Even in C3, ContinuousIntegration isn't continuous. We do try to integrate our individual workspaces after every task, and that can be a very short time, never less often than daily. The idea, however, is that (a) you never want to edit over anyone else's edits, therefore you want to be integrated, and (b) you don't want other guys' edits to get in your way as you work, and (c) the longer you wait to integrate, the harder it is. -- RonJeffries

Like Jim, I too have worked both on projects where ContinuousIntegration works and on ones where it fails. In both sets of cases, although CodeOwnership certainly affected things positively much of the time, it was not required for success. The success of this technique most assuredly has something to do with the complexity of the version space (as Cope noted earlier). More on some of that in a minute.

There are a number of issues arising from the sentiment "What if they made their (correct) change, and presto! everyone's computer instantly had that version of the module?"

The above is probably not really what you want, nor what you are truly doing. If it was, all you need is to have all of you make your changes in the very same workspace (with some versioning and concurrent editing facilities). Even if you managed to work on separate files all the time, this is still not what you usually want to happen. The problem is that others don't get to choose when they are ready to deal with your code. You may make some changes which impact the coding task I'm working on, even if it doesn't touch the same files, and now you've just broken my code. I was perhaps in the middle of some important train of thought and now I do not have the option of finishing my flow first, and then dealing with your changes.

You folks may be doing "daily" or even "hourly" integration (or even more frequently), but it's not quite the same thing as continuous integration because it's still in discrete chunks, and you still retain the choice over precisely when to integrate (pull); its not thrust upon you while your changes are in a volatile state (push). If you have ever used ClearCase and had people selecting the LATEST versions on the codeline while checking them in and out at the same time, then you will run into this problem (courtesy of its Virtual File System). It happens far more often than you would think. And it hurts when it bites you.

Fortunately, you aren't doing true continuous integration, more like "Quantum Integration." The integrated change-quanta are very small and are done very frequently; but it's not instantaneous, and the developer controls when it happens in their workspace (which is a crucial difference).

As for the context in which I've seen ContinuousIntegration succeed... Like Jim said, the version-space is very constrained in terms of the dimensionality exploited. Almost all codelines are along a single dimension, that of delivery (functionality to be delivered in a release - at varying levels of scale. e.g., fix, feature, major/minor release, or patch). And there aren't that many parallel codelines going on at the same time either, even though it's almost all in one dimension. Anywhere from 1-3 codelines is the average (a "recent maintenance" line, a development line for the next release, and possibly early/overlapping development for the subsequent release). I don't think I've ever seen it work well with more than 4 concurrent codelines, or with more than 2-3 dimensions of the version-space being employed at the same time.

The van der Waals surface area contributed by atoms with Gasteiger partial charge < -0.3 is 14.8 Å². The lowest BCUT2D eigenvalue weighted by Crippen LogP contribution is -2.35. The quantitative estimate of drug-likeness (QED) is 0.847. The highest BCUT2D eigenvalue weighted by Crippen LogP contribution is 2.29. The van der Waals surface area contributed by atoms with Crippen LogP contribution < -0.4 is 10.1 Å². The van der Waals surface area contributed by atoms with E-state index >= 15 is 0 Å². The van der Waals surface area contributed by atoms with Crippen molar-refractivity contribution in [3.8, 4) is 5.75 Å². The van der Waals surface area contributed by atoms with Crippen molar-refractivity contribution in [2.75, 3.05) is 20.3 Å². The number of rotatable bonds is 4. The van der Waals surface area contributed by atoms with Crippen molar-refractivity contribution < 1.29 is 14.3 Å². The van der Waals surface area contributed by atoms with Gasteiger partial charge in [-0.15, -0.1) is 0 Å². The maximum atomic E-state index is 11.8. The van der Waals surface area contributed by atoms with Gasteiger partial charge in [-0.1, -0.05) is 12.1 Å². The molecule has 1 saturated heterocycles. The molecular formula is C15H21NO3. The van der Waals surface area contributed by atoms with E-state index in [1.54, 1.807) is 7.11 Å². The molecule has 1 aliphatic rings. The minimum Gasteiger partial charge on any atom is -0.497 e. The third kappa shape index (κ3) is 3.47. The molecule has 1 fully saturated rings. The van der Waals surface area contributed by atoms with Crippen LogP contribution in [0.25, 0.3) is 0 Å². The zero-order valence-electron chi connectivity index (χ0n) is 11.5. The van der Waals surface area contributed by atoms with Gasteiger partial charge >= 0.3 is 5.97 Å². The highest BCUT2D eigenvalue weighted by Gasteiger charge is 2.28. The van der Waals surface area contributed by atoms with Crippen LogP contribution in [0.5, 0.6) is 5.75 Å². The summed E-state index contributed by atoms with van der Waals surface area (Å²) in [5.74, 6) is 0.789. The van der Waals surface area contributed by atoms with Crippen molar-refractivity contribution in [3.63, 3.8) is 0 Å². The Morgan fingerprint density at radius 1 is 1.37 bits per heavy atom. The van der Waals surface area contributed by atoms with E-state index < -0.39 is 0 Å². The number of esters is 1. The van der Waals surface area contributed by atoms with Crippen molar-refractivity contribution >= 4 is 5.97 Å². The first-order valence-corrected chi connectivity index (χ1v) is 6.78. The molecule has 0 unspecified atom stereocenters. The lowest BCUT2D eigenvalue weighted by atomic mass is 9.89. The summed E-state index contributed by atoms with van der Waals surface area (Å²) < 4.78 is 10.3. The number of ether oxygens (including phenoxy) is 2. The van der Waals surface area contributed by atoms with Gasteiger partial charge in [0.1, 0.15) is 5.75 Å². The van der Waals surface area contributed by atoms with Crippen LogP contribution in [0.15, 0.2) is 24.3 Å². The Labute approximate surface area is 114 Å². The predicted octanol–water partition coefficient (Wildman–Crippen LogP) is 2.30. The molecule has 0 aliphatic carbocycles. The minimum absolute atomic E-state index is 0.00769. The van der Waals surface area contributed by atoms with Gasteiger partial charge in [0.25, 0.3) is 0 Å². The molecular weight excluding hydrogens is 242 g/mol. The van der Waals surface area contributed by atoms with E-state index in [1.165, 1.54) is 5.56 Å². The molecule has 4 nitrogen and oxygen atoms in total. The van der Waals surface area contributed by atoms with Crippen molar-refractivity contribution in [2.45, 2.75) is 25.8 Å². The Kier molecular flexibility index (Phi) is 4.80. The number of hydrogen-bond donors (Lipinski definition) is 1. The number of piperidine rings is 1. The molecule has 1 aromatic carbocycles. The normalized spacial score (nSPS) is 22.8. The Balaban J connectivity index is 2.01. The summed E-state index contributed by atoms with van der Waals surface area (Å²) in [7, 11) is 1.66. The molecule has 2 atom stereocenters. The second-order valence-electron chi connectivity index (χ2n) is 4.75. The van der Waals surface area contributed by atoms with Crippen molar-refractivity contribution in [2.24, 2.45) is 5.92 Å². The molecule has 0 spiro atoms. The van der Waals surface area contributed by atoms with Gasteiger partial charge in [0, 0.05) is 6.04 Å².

-- BradAppleton

All code in every ExtremeTask? has the same owner. Luck is not involved. Clearly a typical change affects at least one method. (Exceptions for change to a class definition with no methods, or const definitions if your language has them. Principle applies anyway.) Release all those methods changed. It is sufficient to release no others. If you release more methods than you change, there is a higher probability of conflict. So don't do that.

Some code managers can't manage below the file level. Is it possible to put one method per file? If not, try one class per file and accept more conflicts. It won't be better, but it might be the best you can do. -- RonJeffries

Many thanks for the clarification! So the logical granule is a single method/function and the physical granule might have to be force-fitted to make the mapping one-to-one. The file-per-function approach is/was very common in C, and in other languages for this very reason. I imagine good factoring and merciless refactoring help ensure a one-to-one mapping between methods and logical-change-tasks (maybe not just of the code, but of the work that creates & modifies the code).